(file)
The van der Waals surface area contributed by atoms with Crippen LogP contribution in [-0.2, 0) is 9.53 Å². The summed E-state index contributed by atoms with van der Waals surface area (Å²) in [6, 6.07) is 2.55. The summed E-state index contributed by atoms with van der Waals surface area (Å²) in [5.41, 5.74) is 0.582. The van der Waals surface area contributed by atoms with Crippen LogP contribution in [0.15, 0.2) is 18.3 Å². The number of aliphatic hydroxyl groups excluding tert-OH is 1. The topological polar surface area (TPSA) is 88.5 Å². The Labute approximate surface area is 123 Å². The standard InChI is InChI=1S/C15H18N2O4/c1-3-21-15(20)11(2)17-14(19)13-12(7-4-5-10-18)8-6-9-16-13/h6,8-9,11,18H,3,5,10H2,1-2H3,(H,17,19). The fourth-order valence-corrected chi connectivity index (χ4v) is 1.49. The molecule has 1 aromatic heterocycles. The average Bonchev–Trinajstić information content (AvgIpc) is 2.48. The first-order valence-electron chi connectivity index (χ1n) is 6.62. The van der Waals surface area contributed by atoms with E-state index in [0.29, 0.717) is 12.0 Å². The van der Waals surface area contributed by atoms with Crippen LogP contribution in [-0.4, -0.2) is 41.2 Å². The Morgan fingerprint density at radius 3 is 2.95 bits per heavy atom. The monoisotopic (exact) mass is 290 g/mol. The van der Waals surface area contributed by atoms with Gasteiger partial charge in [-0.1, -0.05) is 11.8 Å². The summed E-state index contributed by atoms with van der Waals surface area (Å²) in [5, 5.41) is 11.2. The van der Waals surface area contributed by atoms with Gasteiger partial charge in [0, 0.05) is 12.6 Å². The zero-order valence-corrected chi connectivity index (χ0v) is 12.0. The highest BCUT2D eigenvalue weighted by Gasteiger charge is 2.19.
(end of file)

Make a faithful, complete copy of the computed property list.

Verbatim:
The van der Waals surface area contributed by atoms with Crippen LogP contribution in [-0.2, 0) is 9.53 Å². The summed E-state index contributed by atoms with van der Waals surface area (Å²) in [6, 6.07) is 2.55. The summed E-state index contributed by atoms with van der Waals surface area (Å²) in [5.41, 5.74) is 0.582. The van der Waals surface area contributed by atoms with Crippen LogP contribution in [0.15, 0.2) is 18.3 Å². The number of aliphatic hydroxyl groups excluding tert-OH is 1. The topological polar surface area (TPSA) is 88.5 Å². The Labute approximate surface area is 123 Å². The standard InChI is InChI=1S/C15H18N2O4/c1-3-21-15(20)11(2)17-14(19)13-12(7-4-5-10-18)8-6-9-16-13/h6,8-9,11,18H,3,5,10H2,1-2H3,(H,17,19). The fourth-order valence-corrected chi connectivity index (χ4v) is 1.49. The molecule has 1 aromatic heterocycles. The average Bonchev–Trinajstić information content (AvgIpc) is 2.48. The first-order valence-electron chi connectivity index (χ1n) is 6.62. The van der Waals surface area contributed by atoms with E-state index in [0.29, 0.717) is 12.0 Å². The van der Waals surface area contributed by atoms with Crippen LogP contribution in [-0.4, -0.2) is 41.2 Å². The Morgan fingerprint density at radius 3 is 2.95 bits per heavy atom. The monoisotopic (exact) mass is 290 g/mol. The van der Waals surface area contributed by atoms with Gasteiger partial charge in [-0.1, -0.05) is 11.8 Å². The summed E-state index contributed by atoms with van der Waals surface area (Å²) in [5, 5.41) is 11.2. The van der Waals surface area contributed by atoms with Gasteiger partial charge in [0, 0.05) is 12.6 Å². The zero-order valence-corrected chi connectivity index (χ0v) is 12.0. The highest BCUT2D eigenvalue weighted by Gasteiger charge is 2.19.